Friday, June 27, 2008

La Cuidad De Mexico

After what seemed like a very quick flight to Mexico City, I met up with Marisa and we spent the morning walking around Colonia Roma—the Brooklyn-esque neighborhood now home to her adorable Irish friend, John. Over café con leche and a freshly-made plate of enchiladas, we caught up on the details of Marisa´s first few days on the scene. I eventually admitted that my flight mistake was worse than hers...and my amiga and I settled into our yellow plastic chairs watching the neighborhood come to life.

Who knew Mexico city would be so…fancy? Apparently, I´ve seen too many movies featuring drug-crazed gang members kidnapping unsuspecting young girls on pastel-colored bicycles and selling them into the sex trade from which their handsome older brother has no choice but to rescue them.

Well, not on this corner! Here we had a teahouse featuring international specialty teas, a high-end wine bar and a modern-looking stationary shop. And most of the people walking by were dressed way cuter than us. Note to self: next time you go to Mexico, bring stylie scarves and effortless-but-not-really linen pants.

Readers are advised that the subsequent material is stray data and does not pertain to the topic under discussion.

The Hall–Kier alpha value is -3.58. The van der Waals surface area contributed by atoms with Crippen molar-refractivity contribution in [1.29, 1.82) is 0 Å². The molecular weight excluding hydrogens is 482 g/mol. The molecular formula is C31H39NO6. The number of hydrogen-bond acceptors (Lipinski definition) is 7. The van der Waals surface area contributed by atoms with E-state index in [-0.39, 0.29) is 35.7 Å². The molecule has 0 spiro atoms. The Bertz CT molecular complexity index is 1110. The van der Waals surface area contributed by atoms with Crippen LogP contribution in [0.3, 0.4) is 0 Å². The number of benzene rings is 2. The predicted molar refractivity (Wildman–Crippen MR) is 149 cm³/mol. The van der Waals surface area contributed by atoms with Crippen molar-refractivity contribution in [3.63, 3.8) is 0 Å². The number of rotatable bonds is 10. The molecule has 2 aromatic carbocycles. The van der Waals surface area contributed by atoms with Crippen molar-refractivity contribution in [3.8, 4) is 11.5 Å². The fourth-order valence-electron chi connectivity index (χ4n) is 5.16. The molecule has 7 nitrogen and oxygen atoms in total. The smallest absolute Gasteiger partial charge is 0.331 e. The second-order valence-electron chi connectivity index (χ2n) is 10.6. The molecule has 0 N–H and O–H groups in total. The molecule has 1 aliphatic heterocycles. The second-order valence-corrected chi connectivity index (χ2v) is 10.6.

In an attempt to describe Mexico City, I'll say it's a colorful cross between Miami and Washington DC…at least the parts of it that we were able to see. Walking around the busy downtown, your path is lined with statues of famous Mexican revolutionaries looking out from behind the rows of massive palm trees. Taxis blast their horns, people protest all sorts of seemingly important things (hard to decifer all the acronyms) and teenagers congregate around the vibrant installations of public art--right now an expo of innovative city benches, perfect for lounging on with a cigarette in hand while you wait for your friend to finish painting her protest sign.

Our favorite intersection features a looming statue of the Aztec warrior, Cuitlahuac, drawing his bow and arrow against a backdrop of corporate skyscrapers (see pic above) as if to spear some young punk seconds before he pickpockets a grandmother purchasing fresh ingredients for her famous tomales.

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